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East African product sector booming quietly

East African product sector booming quietly
The booming East African products import market is little remarked on but is playing a role in sustaining demand for MR and LR product carriers. Rising population and increased mining activity are behind the surge according to London broker E.A. Gibson, plus increased demand for clean products in South Africa.

The broker quotes one source as estimating the East African products market is worth around $15bn. Not only has product demand been growing but cargoes are being sourced from further afield than the Gulf or India - from Singapore for example - increasingly bringing the larger LR2s into the equation. Because of the 'creaking port infrastructure' on the Mozambique Channel cargoes are frequently split and ship-to-ship transfers are commonplace. Only Mozambique can accommodate LR2s. The Tanzanian Port Authority completed a single-point mooring off Dar es Salaam for offloading gasoil.

Traders are scrambling to capture a share of what is now a very lucrative market according to Gibson. Most of the major players have increased their presence and the consensus is the business will continue to grow. Refinery expansion in the region is stagnant - a $1.2bn plan to expand the dilapidated Kenya refinery was shelved earlier this year despite the growth of demand. Most investment in the region seems to be geared towards onshore and offshore gas. The Pan-African Ecobank estimates demand in 11 countries of the region is about 330,000 b/d (mostly net imports), which could rise to 500,000 b/d by 2020.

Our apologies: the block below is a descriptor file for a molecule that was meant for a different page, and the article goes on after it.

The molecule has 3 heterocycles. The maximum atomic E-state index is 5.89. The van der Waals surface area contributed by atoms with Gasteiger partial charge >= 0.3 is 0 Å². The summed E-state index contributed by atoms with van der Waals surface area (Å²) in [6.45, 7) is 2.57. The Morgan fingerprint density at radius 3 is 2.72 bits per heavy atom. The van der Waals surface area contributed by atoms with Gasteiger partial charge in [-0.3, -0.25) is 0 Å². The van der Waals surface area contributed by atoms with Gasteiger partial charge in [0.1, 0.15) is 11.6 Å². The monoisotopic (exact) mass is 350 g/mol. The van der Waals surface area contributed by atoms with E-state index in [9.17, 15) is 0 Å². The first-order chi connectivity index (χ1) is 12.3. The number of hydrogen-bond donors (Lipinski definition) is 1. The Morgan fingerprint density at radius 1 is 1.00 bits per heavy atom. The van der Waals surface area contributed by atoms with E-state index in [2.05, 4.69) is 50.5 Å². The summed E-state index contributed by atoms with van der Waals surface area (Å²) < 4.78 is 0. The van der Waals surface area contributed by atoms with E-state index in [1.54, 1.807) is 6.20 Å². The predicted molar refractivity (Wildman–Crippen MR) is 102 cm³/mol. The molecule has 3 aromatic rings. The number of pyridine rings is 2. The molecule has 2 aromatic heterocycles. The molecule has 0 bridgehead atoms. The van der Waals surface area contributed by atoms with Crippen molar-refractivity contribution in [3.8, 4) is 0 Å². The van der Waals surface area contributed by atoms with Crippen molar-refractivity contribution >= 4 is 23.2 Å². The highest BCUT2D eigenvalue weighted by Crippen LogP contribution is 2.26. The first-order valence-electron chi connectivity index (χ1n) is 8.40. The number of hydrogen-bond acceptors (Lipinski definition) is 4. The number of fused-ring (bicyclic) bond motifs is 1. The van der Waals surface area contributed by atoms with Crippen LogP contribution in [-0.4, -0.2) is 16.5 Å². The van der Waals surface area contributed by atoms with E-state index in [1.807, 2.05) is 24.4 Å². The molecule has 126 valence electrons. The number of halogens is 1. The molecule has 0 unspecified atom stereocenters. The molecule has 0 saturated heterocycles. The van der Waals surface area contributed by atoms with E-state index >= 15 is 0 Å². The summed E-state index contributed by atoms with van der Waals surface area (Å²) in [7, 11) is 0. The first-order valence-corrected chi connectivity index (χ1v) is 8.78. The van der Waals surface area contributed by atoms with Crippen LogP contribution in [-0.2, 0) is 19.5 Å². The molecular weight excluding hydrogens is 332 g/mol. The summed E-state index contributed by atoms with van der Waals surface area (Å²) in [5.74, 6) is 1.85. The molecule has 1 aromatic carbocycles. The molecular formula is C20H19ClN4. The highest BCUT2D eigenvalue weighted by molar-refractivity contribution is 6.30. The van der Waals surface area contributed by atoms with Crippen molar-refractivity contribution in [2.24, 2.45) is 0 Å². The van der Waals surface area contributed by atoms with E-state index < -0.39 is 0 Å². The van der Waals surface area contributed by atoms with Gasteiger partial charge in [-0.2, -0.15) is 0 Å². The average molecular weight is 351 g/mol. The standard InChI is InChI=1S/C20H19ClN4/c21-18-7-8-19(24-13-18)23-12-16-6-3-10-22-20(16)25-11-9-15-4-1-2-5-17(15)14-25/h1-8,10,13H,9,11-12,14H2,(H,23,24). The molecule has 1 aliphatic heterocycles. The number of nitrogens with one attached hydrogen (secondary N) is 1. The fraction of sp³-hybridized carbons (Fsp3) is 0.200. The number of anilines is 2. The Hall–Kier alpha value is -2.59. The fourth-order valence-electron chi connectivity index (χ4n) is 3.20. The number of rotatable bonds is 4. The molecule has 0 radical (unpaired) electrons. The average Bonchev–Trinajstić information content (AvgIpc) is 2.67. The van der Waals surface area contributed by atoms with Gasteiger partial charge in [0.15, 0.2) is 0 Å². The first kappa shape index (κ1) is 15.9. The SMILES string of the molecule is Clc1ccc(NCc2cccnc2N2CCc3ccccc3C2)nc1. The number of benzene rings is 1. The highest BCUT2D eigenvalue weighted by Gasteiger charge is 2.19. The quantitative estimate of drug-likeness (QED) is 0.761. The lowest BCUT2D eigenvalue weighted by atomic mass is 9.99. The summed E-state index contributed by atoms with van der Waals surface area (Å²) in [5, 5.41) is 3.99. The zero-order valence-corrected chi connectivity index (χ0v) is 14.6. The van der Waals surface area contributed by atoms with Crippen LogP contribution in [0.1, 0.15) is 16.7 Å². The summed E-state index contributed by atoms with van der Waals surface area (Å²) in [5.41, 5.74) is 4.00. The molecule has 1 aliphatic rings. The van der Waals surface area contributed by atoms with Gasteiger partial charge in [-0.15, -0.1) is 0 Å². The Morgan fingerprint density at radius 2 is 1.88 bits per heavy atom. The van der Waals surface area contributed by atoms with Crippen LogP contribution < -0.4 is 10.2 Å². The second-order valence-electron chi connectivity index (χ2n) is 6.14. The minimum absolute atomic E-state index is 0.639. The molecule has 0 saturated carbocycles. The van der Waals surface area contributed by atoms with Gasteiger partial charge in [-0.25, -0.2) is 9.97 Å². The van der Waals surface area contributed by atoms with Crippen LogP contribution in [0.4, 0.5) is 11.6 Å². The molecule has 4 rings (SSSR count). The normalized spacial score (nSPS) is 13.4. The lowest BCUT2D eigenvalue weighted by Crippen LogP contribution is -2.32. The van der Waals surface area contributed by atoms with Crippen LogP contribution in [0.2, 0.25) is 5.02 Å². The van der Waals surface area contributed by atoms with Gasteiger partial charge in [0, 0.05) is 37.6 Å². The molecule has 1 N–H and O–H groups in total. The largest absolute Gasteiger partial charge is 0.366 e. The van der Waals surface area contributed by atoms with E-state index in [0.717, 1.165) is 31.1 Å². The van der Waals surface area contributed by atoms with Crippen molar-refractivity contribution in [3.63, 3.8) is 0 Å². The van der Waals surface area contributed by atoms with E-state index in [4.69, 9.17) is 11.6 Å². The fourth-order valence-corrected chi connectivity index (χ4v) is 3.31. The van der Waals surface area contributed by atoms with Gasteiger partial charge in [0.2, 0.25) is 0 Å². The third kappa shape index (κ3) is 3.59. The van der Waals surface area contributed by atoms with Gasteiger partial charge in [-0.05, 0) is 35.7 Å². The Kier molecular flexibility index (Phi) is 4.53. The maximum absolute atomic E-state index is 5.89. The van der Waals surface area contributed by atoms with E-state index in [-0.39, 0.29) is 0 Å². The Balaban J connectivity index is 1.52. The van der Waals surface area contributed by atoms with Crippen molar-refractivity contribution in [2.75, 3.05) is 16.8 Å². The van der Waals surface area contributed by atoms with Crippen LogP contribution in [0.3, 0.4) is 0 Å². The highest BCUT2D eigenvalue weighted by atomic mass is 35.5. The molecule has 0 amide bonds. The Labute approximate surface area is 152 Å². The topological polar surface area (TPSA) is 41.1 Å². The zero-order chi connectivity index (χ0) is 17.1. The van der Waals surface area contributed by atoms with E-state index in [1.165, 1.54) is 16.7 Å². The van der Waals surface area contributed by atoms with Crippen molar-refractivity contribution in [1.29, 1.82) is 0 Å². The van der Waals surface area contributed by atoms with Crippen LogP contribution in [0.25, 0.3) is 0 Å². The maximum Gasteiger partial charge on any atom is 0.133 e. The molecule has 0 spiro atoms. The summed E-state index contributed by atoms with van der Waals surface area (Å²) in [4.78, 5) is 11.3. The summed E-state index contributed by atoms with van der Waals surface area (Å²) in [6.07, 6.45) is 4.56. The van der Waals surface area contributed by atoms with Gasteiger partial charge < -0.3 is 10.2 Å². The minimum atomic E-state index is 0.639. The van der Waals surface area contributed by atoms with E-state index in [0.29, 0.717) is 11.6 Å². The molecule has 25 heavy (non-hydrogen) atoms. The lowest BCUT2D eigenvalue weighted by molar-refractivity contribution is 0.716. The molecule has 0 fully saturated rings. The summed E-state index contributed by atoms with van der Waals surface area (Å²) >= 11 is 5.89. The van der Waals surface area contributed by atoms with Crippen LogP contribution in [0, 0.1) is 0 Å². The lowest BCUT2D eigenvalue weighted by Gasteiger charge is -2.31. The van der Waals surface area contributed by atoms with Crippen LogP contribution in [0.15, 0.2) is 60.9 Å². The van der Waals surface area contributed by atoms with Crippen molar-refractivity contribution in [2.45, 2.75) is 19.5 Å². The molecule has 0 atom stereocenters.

As a result, from a low point of below WS80 in mid-2009, MR rates Mid-East/East Africa in 2013 WS flat rate terms, have oscillated between WS140 and WS240 from 2010 onwards - mostly at the upper end of the range. Currently they are at around WS200 which equates to earnings of around $8,000 a day on a 35,000 tonne cargo according to Clarkson Research.

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